A woman in her 40s inadvertently consumed fish at a restaurant in Jerusalem last week, triggering anaphylaxis, a life-threatening reaction to a food, drug, insect venom, or environmental substance. As her condition deteriorated, she contacted emergency services.
After receiving an alert, Avraham Friedman, a United Hatzalah volunteer EMT, rode his ambucycle and was the first to arrive at the scene in under three minutes.
By that point, the woman had developed a rash on her chest and abdomen and was struggling to breathe. Shalom Klein, another EMT, joined Friedman. Together, they recognized the symptoms of a severe anaphylactic reaction and understood that time was running out.
Friedman administered an epinephrine auto-injector, but the initial dose was insufficient to halt the progression of anaphylaxis.
The EMTs contacted United Hatzalah’s Dispatch and Command Center to request authorization for a second injection, which was granted. Klein administered the injection, but again, it had little effect in improving the woman’s condition.
Another United Hatzalah volunteer, Dr Yosef Daniel Shakargy, was passing through the area on his bike when he encountered the emergency and stopped to help.
Shakargy recommended a third epinephrine auto-injector which Klein administered, finally improving the patient’s symptoms and raising her oxygen saturation to a stable level of 96%.
An ambulance arrived shortly afterward, and the woman was transported to a nearby hospital where she is now in stable condition.
Said Klein after the incident:
It was an exceptionally severe reaction. I’ve witnessed numerous cases of anaphylactic reactions and administered EpiPen injections on countless occasions. However, encountering a reaction of such intensity, requiring not one but three injections before we observed any improvement in the patient’s condition, is rare in my experience.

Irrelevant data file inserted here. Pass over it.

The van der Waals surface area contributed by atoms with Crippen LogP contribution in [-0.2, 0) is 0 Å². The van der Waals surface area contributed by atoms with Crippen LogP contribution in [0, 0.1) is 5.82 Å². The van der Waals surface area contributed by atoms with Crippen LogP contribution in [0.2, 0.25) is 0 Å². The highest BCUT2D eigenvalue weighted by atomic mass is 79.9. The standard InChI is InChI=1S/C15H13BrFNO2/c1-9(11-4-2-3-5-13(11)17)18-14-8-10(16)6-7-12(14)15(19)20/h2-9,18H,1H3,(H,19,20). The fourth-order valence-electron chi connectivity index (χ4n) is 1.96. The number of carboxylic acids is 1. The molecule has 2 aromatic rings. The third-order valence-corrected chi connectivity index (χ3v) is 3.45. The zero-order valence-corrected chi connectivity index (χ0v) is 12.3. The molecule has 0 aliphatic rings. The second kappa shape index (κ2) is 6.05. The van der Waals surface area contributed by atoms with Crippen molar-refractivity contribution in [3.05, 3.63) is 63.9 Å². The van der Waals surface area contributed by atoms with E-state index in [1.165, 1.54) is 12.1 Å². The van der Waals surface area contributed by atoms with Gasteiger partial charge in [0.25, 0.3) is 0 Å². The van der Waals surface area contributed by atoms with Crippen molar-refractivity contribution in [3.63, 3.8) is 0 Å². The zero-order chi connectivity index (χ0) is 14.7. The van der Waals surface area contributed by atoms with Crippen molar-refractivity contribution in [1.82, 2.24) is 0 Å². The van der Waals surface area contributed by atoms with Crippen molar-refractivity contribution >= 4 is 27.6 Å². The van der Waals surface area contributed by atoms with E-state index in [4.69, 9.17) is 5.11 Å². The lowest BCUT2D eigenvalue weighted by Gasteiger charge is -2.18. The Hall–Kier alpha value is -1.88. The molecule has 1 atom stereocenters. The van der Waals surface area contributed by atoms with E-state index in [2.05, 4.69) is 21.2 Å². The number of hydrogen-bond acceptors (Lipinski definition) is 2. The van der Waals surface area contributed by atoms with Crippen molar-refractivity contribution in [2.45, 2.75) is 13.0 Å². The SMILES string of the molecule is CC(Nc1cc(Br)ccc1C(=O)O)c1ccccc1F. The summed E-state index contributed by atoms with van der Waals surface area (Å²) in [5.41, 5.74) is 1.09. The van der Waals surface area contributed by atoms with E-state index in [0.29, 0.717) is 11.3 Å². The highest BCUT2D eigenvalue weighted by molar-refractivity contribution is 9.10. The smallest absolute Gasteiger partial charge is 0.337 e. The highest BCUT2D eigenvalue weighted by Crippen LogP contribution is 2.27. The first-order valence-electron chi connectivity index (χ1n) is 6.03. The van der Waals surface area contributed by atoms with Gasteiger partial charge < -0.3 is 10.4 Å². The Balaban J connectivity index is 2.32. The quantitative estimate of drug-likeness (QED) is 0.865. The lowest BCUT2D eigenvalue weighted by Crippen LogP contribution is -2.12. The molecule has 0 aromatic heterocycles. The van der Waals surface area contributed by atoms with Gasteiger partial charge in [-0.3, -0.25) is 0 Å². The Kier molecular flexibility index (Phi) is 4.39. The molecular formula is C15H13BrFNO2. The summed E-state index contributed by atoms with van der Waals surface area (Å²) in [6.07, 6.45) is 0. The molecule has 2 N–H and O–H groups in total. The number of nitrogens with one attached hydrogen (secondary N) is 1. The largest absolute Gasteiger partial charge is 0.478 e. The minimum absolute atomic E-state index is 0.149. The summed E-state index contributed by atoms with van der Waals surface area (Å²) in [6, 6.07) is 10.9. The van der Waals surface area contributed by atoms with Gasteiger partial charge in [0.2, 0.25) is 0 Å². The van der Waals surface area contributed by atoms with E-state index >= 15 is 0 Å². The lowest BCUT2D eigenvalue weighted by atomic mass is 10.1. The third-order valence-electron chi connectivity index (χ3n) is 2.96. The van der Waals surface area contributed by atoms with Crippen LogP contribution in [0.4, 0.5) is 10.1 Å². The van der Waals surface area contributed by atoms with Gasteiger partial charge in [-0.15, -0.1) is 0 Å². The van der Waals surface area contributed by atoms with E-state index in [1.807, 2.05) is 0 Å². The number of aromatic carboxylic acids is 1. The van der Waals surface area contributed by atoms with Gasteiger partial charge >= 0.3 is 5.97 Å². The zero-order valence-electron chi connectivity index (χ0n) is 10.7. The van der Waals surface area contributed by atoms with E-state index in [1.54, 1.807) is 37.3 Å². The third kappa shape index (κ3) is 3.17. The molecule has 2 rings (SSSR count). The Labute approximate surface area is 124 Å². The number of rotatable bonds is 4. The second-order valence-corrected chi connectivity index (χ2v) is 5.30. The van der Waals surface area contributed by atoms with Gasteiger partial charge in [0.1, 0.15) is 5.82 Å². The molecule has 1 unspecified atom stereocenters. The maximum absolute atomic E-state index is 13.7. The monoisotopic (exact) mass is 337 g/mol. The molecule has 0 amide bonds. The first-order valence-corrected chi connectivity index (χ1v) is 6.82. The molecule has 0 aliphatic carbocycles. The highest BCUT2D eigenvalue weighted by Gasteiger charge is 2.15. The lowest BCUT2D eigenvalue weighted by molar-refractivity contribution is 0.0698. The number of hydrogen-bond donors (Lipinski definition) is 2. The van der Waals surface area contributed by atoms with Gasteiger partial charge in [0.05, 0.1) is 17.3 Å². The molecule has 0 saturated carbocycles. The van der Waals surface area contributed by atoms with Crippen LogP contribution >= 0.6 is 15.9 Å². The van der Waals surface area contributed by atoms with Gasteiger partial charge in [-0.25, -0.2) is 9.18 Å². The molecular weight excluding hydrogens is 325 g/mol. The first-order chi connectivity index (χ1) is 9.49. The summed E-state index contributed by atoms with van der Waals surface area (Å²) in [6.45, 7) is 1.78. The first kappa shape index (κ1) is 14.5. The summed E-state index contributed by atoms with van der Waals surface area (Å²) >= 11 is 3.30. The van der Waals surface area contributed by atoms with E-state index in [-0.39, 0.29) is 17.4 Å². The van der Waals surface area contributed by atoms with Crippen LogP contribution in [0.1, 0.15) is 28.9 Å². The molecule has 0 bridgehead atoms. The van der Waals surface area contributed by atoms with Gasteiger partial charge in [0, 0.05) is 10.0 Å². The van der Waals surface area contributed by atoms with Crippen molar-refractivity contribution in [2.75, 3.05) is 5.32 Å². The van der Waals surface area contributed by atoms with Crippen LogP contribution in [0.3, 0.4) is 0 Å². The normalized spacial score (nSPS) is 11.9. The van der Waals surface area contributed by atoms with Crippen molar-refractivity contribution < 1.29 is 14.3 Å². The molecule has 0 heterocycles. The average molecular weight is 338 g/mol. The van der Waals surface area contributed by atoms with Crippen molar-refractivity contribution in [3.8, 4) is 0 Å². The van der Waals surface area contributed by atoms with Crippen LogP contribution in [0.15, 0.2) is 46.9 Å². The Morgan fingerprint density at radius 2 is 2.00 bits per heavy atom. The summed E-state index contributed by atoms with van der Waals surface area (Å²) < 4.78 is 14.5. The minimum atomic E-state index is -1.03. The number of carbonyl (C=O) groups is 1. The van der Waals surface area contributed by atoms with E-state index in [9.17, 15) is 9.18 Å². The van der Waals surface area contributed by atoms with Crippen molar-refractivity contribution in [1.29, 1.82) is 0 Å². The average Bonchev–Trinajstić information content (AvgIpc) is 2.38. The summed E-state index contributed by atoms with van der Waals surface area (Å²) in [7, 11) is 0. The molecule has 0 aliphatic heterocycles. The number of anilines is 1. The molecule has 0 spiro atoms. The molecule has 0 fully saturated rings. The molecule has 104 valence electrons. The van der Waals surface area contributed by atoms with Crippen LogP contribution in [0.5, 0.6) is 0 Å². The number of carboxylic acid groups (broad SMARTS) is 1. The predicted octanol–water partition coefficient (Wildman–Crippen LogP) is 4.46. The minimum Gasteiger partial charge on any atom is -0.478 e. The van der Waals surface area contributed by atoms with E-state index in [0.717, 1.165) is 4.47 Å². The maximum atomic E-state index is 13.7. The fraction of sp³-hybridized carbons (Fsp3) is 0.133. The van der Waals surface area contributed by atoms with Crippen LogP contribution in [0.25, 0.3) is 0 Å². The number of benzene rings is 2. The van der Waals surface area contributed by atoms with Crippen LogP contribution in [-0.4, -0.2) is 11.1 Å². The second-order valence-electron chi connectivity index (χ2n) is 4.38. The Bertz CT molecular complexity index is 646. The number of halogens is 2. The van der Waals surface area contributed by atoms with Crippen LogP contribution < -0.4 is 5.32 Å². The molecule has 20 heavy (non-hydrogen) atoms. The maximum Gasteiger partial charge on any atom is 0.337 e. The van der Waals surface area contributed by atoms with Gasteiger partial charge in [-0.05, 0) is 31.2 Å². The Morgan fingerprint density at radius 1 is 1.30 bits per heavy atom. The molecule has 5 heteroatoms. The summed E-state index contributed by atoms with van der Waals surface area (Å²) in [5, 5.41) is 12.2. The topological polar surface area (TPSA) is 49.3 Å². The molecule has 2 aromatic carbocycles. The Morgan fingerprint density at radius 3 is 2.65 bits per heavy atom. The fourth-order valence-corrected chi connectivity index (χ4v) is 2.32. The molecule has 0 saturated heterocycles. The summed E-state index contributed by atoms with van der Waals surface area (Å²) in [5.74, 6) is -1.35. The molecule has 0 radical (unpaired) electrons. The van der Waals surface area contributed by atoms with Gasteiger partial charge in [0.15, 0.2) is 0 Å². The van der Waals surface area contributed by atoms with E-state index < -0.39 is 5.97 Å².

I must also emphasize the invaluable role played by Dr. Shakargy, who coincidentally arrived on the scene after a long shift at Hadassah Ein Kerem and dropped what he was doing in order to help. His presence brought a sense of reassurance in a highly stressful situation where the first two injections had yielded limited results.
Our congratulations and thanks to Klein, Friedman, and Shakargy for their heroic efforts, and our best wishes go out to the woman for a speedy and complete recovery.
We don’t know whether she carried her own epinephrine auto-injector and whether she administered it to herself. We do know that the sooner you administer epinephrine in an anaphylactic emergency, the better the outcome.
We urge all those prescribed epinephrine to always take two auto-injectors along everywhere, every time, and to administer the first and call emergency services as soon as anaphylaxis is suspected. If the symptoms don’t improve in 5-10 minutes, administer the second auto-injector.